Let’s talk about mental health, shall we 2018 news : Message should be: Don’t blame the patient and family, you can blame the illness if you wish
A new column that lays threadbare the concerns, challenges associated with mental illness
Prof BS Chavan
Contrary to common belief, mental illness is very common. In 2001, the World Health Organisation (WHO), during its 54th World Assembly, stated that at any given point of time, about 450 million people suffer from some kind of mental, behavioural and substance abuse problem. This translates into over 6% of world population having some kind of mental health problem. Every fourth person who avails health services suffers from some kind of mental health problem, but a majority of these people are either not diagnosed or are not adequately treated. The problem has worsened after 16 years of the report.
The National Mental Health Survey (NMHS)—2016, where the National Institute of Mental Health and Neurosciences (NIMHANS), Bengaluru, was the coordinating institute and the Department of Psychiatry, GMCH, Chandigarh, was one of the investigating agencies for the state of Punjab, reported that 10.6% of the Indian population above 18 years of age has a diagnosable mental disorder. This means that over 100 million people in India are in need of treatment.
However, only a minority (10-15%) is receiving treatment.
Mental illness and substance use disorders cause a huge burden on the person, family and society. In order to estimate the burden of various diseases, two parameters i.e. years lost due to premature death (YLL) and the years lost due to disability (YLD) are commonly used to see the global burden of disease (GBD). In 2010, GBD was studied for 291 diseases and 67 risk factors across the world and the findings showed that mental illness and substance use disorders alone were the fifth leading cause of YLD. In addition to premature death and disability due to mental illness, there is an increased risk of violence, acquiring co-morbid medical illness including diabetes, hypertension, and malnutrition, higher rates of smoking, homelessness and marital disruption.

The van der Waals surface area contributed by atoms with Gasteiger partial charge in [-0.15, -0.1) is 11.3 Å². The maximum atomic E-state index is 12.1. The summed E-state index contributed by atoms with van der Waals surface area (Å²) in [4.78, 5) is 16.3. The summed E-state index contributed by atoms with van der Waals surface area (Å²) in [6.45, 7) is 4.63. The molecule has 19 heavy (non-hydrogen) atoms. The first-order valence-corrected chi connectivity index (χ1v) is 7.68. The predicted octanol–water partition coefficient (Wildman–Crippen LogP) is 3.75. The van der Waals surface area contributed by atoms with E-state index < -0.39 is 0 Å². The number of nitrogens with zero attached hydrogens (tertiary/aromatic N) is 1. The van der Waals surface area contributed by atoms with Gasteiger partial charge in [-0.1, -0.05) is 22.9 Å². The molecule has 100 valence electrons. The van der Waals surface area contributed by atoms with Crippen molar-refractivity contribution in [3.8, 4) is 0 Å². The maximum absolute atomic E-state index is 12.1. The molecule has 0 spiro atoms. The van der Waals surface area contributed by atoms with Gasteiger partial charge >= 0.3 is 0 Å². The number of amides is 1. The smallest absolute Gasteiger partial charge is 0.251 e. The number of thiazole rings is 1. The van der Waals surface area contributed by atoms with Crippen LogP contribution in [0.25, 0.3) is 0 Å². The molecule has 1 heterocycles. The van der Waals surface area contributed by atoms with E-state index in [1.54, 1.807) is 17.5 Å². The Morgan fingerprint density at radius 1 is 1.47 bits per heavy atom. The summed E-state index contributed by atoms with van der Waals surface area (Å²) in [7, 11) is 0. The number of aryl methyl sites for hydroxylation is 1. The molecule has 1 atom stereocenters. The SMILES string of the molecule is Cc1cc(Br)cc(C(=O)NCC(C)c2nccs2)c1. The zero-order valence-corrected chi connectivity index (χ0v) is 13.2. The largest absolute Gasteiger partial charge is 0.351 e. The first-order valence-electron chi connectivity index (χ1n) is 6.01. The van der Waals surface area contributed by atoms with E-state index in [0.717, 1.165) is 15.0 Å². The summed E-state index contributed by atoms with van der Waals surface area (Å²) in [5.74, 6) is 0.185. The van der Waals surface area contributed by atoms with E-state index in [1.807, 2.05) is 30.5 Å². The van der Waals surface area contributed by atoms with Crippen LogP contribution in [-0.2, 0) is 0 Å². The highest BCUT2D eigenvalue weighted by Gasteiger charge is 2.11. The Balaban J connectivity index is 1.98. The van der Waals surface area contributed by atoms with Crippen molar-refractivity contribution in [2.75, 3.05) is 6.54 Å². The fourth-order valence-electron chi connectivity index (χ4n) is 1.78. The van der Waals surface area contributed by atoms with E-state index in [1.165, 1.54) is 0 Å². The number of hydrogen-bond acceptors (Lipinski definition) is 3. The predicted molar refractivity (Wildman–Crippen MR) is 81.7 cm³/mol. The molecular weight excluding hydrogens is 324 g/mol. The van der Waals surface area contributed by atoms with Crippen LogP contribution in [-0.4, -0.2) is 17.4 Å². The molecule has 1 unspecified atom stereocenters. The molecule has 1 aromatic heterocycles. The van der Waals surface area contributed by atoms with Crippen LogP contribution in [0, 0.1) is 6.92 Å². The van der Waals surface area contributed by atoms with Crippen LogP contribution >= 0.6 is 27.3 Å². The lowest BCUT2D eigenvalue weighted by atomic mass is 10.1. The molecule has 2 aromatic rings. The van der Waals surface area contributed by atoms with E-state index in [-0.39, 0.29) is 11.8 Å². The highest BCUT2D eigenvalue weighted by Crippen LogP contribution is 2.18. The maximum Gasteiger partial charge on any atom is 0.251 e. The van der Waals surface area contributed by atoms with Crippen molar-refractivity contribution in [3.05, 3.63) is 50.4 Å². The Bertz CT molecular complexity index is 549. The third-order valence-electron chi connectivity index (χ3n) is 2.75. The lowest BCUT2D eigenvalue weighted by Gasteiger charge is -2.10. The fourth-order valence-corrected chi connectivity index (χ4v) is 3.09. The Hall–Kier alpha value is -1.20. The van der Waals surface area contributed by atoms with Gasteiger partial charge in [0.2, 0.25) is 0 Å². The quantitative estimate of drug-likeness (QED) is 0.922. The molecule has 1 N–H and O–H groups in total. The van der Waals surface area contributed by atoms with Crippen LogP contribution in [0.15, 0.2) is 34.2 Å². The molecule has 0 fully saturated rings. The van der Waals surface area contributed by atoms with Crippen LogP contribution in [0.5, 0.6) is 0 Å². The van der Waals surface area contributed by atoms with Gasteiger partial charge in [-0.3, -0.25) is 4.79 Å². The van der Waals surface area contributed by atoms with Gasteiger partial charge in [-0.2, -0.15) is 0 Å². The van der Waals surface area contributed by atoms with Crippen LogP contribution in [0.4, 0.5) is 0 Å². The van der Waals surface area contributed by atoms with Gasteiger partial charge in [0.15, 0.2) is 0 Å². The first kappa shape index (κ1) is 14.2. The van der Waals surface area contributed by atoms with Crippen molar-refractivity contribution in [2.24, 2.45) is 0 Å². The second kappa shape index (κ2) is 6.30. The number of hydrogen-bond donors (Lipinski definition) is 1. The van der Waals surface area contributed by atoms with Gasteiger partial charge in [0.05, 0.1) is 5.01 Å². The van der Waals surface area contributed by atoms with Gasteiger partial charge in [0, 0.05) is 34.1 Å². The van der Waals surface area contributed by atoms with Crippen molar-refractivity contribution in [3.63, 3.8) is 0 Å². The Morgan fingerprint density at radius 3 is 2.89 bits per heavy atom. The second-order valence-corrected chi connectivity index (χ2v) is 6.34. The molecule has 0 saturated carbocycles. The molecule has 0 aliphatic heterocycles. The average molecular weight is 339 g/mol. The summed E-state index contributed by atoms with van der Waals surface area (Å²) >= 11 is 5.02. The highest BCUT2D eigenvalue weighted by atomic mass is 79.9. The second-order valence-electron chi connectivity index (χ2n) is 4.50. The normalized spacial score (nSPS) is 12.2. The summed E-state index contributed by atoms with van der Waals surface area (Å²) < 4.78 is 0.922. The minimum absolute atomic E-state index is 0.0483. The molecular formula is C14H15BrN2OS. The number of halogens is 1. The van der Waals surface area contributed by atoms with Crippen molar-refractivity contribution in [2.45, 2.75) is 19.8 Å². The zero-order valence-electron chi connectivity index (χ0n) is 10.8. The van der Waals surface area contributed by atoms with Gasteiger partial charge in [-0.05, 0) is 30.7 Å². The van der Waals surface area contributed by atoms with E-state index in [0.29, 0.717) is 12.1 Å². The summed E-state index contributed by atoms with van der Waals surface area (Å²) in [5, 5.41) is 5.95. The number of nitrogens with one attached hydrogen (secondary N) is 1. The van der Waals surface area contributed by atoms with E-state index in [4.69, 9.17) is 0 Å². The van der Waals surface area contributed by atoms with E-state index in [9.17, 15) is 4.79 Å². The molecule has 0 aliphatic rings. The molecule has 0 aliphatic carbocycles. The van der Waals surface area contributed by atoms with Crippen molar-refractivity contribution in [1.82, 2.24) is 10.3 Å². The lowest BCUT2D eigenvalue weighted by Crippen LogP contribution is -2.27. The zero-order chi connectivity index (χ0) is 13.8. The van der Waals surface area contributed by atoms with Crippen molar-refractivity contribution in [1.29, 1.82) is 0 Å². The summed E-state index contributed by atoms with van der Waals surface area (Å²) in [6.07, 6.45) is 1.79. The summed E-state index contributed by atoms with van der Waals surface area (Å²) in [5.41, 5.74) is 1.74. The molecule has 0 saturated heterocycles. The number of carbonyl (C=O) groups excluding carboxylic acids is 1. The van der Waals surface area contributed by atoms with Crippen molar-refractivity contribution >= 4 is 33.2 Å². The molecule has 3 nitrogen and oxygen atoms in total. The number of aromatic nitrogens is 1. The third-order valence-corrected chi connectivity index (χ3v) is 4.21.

Despite signatory to the statement, ‘There is no development without health, no health without mental health’ during the World Assembly in 2001, India has still not improved its mental health facilities. There is an acute shortage of mental health professionals in the country; the developed countries have more than 12 psychiatrists per 1 lakh population, whereas India just has 0.3. Punjab has 0.46 psychiatrists per 1 lakh population (NMHS, 2016).
In addition to limited number of MD psychiatry seats, a large number of qualified and experienced psychiatrists are leaving the country for better job prospects. Similarly, most of the developed countries spend approximately 5% of their health budget on mental health.
India spends just 0.16% and most of this is on long-stay patients in mental hospitals with negligible amount for prevention and rehabilitation.
In India, approximately two-thirds of the population still live in villages and health facilities for this huge population are provided by the medical officers working in primary health centres and district hospitals. In the absence of psychiatrists even at the District Hospital, mentally ill patients and their families look at these doctors for treatment. However, due to inadequate training in psychiatry during MBBS, these doctors fail to diagnose and treat a majority of the mentally ill patients seen by them.
In most countries, psychiatry is an independent examination subject in the MBBS, whereas in India, it is a small part of Medicine and most students do not attend even a single class in psychiatry. Research has shown that 20-70% persons who commit suicide visit the primary care physician a month prior to committing suicide, and the records showed that a majority were not properly diagnosed and treated.